However, there is no one pathway that meets this objective. Carbon capture, utilization and storage, new innovative technology, and energy efficiency initiatives are viable pathways to a lower carbon footprint. To this end Government established a Carbon Capture, Utilization and Storage Steering Committee to undertake the technical work required to reduce the country’s carbon dioxide emissions. This activity is ongoing. We will also undertake visits to other provinces where this infrastructure and technology is operating so that we can develop our own infrastructure which will assist in Trinidad and Tobago staying competitive. In the 2022 National Budget, the Minister of Finance introduced an allowance in respect of the actual expenditure invested in Carbon Capture and Storage and Enhanced Oil Recovery, which took effect from January 1, 2022.

The gas industry is at cross-roads. How we navigate the road ahead will depend on how aligned we are in sustaining the domestic gas industry. While there is rising pressure to shift to a lower carbon energy system, there is a growing divergence between perceptions of gas as a ‘bridge fuel’ indispensable for energy transition on the one hand and gas as ‘just another fossil fuel’ on the other. The Government of Trinidad and Tobago is in the camp that views gas as a transition fuel as we move towards a lower carbon economy. Notwithstanding geopolitics, the current data suggests that new upstream investment will be required to meet the natural gas demand in 2050. The projects that move ahead will depend on resource availability, prospectivity, portfolio choices of upstream companies and the investment climate. In this regard, we are taking steps to ensure that Trinidad and Tobago remains as preferred location for energy investments.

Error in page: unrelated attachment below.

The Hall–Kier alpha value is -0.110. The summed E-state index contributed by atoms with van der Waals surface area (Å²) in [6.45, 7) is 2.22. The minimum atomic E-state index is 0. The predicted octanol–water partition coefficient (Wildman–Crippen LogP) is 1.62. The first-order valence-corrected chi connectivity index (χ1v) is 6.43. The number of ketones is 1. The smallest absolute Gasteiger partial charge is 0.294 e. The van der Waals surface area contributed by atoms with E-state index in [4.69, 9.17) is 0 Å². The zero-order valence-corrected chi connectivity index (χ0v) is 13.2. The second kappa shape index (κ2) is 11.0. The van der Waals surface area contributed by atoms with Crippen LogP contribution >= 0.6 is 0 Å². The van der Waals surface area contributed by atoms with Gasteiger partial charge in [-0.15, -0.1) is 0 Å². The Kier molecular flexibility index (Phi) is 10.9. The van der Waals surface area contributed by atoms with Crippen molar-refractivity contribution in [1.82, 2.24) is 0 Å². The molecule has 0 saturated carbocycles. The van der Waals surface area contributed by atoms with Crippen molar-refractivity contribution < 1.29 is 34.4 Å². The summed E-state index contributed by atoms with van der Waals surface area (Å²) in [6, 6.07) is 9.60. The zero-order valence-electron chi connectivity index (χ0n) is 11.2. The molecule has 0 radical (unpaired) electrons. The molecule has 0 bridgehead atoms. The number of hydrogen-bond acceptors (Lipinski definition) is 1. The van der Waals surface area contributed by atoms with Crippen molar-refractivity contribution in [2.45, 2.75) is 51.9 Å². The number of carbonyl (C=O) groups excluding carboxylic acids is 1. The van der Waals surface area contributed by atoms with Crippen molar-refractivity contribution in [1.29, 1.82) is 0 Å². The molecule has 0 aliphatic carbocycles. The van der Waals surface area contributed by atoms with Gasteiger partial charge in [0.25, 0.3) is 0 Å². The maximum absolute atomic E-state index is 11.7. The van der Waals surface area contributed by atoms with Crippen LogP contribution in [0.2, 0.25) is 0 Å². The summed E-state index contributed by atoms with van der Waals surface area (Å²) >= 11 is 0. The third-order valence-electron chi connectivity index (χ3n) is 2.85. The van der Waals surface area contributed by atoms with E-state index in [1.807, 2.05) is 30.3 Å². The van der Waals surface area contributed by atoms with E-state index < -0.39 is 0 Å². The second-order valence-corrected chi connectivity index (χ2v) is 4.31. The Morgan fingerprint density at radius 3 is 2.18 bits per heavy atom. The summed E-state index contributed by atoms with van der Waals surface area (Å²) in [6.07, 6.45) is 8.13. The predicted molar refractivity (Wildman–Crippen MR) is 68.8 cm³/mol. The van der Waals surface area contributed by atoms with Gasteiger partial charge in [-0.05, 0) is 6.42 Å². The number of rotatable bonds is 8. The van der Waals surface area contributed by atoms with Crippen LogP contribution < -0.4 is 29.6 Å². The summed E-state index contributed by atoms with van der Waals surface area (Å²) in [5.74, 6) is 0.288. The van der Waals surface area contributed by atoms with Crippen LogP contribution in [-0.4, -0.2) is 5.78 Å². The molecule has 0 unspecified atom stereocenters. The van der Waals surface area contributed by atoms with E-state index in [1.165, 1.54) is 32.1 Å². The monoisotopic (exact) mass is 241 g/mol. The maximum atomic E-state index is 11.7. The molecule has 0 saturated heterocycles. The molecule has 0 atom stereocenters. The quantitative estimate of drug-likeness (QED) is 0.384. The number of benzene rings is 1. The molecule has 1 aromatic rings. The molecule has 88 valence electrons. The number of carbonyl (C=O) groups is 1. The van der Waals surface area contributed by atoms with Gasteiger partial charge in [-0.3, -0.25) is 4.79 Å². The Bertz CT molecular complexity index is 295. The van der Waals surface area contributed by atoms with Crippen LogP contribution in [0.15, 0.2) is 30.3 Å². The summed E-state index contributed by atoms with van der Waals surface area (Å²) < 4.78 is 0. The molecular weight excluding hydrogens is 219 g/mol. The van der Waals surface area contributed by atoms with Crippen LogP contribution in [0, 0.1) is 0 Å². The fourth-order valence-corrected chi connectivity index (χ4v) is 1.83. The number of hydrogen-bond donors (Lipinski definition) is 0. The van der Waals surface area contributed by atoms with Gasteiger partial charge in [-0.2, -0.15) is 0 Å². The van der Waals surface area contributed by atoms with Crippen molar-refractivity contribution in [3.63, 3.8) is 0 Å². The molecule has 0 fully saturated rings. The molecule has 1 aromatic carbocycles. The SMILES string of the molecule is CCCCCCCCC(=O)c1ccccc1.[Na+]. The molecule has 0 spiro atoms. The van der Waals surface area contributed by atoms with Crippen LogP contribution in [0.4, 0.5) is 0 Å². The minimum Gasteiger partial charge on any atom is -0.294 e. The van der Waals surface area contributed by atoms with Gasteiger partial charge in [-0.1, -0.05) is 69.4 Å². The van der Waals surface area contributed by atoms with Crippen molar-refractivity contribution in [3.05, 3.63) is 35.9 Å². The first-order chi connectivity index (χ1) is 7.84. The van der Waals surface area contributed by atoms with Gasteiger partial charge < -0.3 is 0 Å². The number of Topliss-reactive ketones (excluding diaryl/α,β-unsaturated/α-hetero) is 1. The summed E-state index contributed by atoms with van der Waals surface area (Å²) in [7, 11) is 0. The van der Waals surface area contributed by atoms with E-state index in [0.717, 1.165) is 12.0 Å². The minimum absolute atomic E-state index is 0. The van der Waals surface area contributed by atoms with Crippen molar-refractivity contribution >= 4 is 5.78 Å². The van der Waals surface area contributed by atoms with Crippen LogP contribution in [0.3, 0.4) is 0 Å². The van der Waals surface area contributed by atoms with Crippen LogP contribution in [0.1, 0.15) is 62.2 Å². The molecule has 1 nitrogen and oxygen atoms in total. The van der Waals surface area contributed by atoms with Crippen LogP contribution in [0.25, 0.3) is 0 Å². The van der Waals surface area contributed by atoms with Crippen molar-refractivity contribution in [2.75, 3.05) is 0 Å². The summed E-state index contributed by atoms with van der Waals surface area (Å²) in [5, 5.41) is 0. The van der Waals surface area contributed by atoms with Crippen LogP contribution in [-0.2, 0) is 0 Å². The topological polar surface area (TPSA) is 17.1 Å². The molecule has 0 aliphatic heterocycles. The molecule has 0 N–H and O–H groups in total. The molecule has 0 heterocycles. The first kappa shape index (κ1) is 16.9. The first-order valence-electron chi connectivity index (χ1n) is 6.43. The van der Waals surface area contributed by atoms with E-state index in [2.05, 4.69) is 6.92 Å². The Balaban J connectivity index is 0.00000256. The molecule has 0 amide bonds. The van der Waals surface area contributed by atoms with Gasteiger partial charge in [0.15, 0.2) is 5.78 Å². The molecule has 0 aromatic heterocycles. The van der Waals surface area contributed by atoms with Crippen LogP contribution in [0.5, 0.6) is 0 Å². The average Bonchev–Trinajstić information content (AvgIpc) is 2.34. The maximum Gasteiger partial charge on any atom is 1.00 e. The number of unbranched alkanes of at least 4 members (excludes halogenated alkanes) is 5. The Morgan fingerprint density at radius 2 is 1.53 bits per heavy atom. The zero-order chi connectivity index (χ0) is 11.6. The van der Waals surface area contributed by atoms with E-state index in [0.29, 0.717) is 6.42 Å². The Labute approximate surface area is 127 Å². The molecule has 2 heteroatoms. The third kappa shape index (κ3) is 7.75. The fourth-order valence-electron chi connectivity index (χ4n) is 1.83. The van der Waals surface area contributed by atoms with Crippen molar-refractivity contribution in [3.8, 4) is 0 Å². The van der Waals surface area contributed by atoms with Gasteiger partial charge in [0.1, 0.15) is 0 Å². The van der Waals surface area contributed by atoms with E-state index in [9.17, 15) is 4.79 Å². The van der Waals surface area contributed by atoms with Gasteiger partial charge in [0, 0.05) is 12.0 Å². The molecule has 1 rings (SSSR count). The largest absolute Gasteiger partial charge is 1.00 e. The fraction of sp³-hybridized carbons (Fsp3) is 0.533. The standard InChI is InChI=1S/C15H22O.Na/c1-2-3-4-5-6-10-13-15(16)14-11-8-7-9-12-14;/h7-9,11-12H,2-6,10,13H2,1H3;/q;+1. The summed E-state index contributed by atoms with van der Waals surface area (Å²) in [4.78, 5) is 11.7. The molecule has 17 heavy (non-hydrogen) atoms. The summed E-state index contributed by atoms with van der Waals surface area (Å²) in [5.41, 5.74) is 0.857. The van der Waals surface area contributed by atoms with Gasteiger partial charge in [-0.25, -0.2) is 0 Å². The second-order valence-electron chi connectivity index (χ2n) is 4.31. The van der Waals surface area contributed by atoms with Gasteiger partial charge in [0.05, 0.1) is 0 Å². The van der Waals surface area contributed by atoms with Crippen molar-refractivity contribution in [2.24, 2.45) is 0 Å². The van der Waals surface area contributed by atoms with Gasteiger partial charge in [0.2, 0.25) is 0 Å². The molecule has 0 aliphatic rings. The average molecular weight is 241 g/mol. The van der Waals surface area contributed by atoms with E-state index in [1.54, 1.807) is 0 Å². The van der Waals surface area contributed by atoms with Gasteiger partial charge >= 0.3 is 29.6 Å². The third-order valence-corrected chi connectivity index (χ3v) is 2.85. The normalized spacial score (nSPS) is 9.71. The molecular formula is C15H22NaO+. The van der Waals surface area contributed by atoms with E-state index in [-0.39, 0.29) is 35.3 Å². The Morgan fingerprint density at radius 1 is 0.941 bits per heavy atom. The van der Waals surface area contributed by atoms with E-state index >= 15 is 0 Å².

In closing, I wish to affirm that natural gas and oil will remain the core elements of the domestic energy mix for the foreseeable future. The sustainability of the domestic energy industry will be driven by not only upstream investments but the reduction of carbon dioxide and greenhouse gases. In the latest estimates in 2018, Energy and Industrial Processes and Practices accounted for 90 % of the country’s total greenhouse gas emissions of 41.6 million tons per annum of carbon dioxide equivalent. Achievement of a meaningful reduction in the country’s greenhouse gas emissions will require total commitment from stakeholders in the domestic energy sector. As a Government, we will continue to do our part and we urge stakeholders to adopt transparent sustainability strategies to support the industry while identifying and securing new domestic opportunities in the transition to a low carbon economy.

Finally, congratulations are in order for the Energy Chamber in staging another successful Conference. You continue to excel and have established the Conference as a must attend event on the energy calendar. It was a pleasure to address the Conference. To the participants, I wish you a rewarding experience and look forward to a renewal of the association in 2023.

I thank you.